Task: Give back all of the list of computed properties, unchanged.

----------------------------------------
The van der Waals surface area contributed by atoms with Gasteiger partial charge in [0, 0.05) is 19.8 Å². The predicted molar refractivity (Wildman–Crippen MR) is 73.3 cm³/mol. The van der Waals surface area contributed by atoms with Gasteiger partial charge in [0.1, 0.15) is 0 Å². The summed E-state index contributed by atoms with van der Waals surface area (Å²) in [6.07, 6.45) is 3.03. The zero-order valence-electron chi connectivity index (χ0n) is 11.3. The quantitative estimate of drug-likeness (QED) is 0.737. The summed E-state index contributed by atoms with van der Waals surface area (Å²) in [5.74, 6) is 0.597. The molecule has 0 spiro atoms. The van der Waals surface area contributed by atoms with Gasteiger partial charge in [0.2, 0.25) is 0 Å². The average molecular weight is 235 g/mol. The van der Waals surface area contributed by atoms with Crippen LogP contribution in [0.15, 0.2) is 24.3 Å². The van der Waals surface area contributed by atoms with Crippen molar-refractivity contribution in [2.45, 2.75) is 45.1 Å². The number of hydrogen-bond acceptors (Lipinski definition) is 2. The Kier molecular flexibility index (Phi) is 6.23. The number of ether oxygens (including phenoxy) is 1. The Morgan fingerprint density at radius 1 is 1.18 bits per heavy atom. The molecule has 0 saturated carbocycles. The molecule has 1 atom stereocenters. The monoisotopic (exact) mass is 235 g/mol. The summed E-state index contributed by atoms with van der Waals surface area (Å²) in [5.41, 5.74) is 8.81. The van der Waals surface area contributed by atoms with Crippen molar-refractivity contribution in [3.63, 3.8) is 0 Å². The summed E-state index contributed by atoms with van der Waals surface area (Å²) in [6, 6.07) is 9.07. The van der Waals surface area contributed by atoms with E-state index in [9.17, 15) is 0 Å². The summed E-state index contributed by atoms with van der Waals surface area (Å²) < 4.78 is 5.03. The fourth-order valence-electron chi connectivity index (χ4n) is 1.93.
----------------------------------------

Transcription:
The van der Waals surface area contributed by atoms with Gasteiger partial charge in [0, 0.05) is 19.8 Å². The predicted molar refractivity (Wildman–Crippen MR) is 73.3 cm³/mol. The van der Waals surface area contributed by atoms with Gasteiger partial charge in [0.1, 0.15) is 0 Å². The summed E-state index contributed by atoms with van der Waals surface area (Å²) in [6.07, 6.45) is 3.03. The zero-order valence-electron chi connectivity index (χ0n) is 11.3. The quantitative estimate of drug-likeness (QED) is 0.737. The summed E-state index contributed by atoms with van der Waals surface area (Å²) in [5.74, 6) is 0.597. The molecule has 0 spiro atoms. The van der Waals surface area contributed by atoms with Gasteiger partial charge in [0.2, 0.25) is 0 Å². The average molecular weight is 235 g/mol. The van der Waals surface area contributed by atoms with Crippen LogP contribution in [0.15, 0.2) is 24.3 Å². The van der Waals surface area contributed by atoms with Crippen molar-refractivity contribution in [2.45, 2.75) is 45.1 Å². The number of hydrogen-bond acceptors (Lipinski definition) is 2. The Kier molecular flexibility index (Phi) is 6.23. The number of ether oxygens (including phenoxy) is 1. The Morgan fingerprint density at radius 1 is 1.18 bits per heavy atom. The molecule has 0 saturated carbocycles. The molecule has 1 atom stereocenters. The monoisotopic (exact) mass is 235 g/mol. The summed E-state index contributed by atoms with van der Waals surface area (Å²) in [5.41, 5.74) is 8.81. The van der Waals surface area contributed by atoms with Crippen molar-refractivity contribution in [3.63, 3.8) is 0 Å². The summed E-state index contributed by atoms with van der Waals surface area (Å²) in [6, 6.07) is 9.07. The van der Waals surface area contributed by atoms with E-state index in [9.17, 15) is 0 Å². The summed E-state index contributed by atoms with van der Waals surface area (Å²) < 4.78 is 5.03. The fourth-order valence-electron chi connectivity index (χ4n) is 1.93.